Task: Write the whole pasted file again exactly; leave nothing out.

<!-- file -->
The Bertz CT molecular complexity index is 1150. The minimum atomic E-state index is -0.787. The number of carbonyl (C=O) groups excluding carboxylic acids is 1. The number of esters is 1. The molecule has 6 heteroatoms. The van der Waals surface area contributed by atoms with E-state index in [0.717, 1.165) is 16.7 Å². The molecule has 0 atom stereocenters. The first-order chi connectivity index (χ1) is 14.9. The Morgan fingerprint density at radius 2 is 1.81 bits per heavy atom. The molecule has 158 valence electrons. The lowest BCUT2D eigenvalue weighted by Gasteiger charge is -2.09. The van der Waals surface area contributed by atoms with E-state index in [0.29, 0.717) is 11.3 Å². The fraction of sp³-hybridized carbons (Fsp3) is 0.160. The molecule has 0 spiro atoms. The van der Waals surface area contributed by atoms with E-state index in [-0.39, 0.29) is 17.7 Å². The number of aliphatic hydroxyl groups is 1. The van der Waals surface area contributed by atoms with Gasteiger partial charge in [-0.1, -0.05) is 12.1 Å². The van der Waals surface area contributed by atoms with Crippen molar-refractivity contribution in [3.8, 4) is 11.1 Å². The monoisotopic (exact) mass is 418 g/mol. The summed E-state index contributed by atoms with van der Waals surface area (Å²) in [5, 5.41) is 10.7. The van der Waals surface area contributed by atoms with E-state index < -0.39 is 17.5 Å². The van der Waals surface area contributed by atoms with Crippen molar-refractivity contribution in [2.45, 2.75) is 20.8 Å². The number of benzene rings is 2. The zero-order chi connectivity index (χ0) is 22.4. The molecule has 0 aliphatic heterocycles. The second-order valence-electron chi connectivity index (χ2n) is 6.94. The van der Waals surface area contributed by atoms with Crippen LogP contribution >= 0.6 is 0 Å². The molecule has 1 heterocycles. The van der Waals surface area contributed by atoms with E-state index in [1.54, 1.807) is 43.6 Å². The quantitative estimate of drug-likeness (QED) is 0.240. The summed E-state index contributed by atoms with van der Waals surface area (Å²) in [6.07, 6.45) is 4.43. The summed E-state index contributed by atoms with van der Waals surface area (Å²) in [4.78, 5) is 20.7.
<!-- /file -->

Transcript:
The Bertz CT molecular complexity index is 1150. The minimum atomic E-state index is -0.787. The number of carbonyl (C=O) groups excluding carboxylic acids is 1. The number of esters is 1. The molecule has 6 heteroatoms. The van der Waals surface area contributed by atoms with E-state index in [0.717, 1.165) is 16.7 Å². The molecule has 0 atom stereocenters. The first-order chi connectivity index (χ1) is 14.9. The Morgan fingerprint density at radius 2 is 1.81 bits per heavy atom. The molecule has 158 valence electrons. The lowest BCUT2D eigenvalue weighted by Gasteiger charge is -2.09. The van der Waals surface area contributed by atoms with E-state index in [0.29, 0.717) is 11.3 Å². The fraction of sp³-hybridized carbons (Fsp3) is 0.160. The molecule has 0 spiro atoms. The van der Waals surface area contributed by atoms with E-state index in [-0.39, 0.29) is 17.7 Å². The number of aliphatic hydroxyl groups is 1. The van der Waals surface area contributed by atoms with Gasteiger partial charge in [-0.1, -0.05) is 12.1 Å². The van der Waals surface area contributed by atoms with Crippen molar-refractivity contribution in [3.8, 4) is 11.1 Å². The monoisotopic (exact) mass is 418 g/mol. The summed E-state index contributed by atoms with van der Waals surface area (Å²) in [5, 5.41) is 10.7. The van der Waals surface area contributed by atoms with E-state index < -0.39 is 17.5 Å². The van der Waals surface area contributed by atoms with Crippen molar-refractivity contribution in [2.45, 2.75) is 20.8 Å². The number of benzene rings is 2. The zero-order chi connectivity index (χ0) is 22.4. The molecule has 0 aliphatic heterocycles. The second-order valence-electron chi connectivity index (χ2n) is 6.94. The van der Waals surface area contributed by atoms with Crippen LogP contribution >= 0.6 is 0 Å². The molecule has 1 heterocycles. The van der Waals surface area contributed by atoms with E-state index in [1.54, 1.807) is 43.6 Å². The quantitative estimate of drug-likeness (QED) is 0.240. The summed E-state index contributed by atoms with van der Waals surface area (Å²) in [6.07, 6.45) is 4.43. The summed E-state index contributed by atoms with van der Waals surface area (Å²) in [4.78, 5) is 20.7.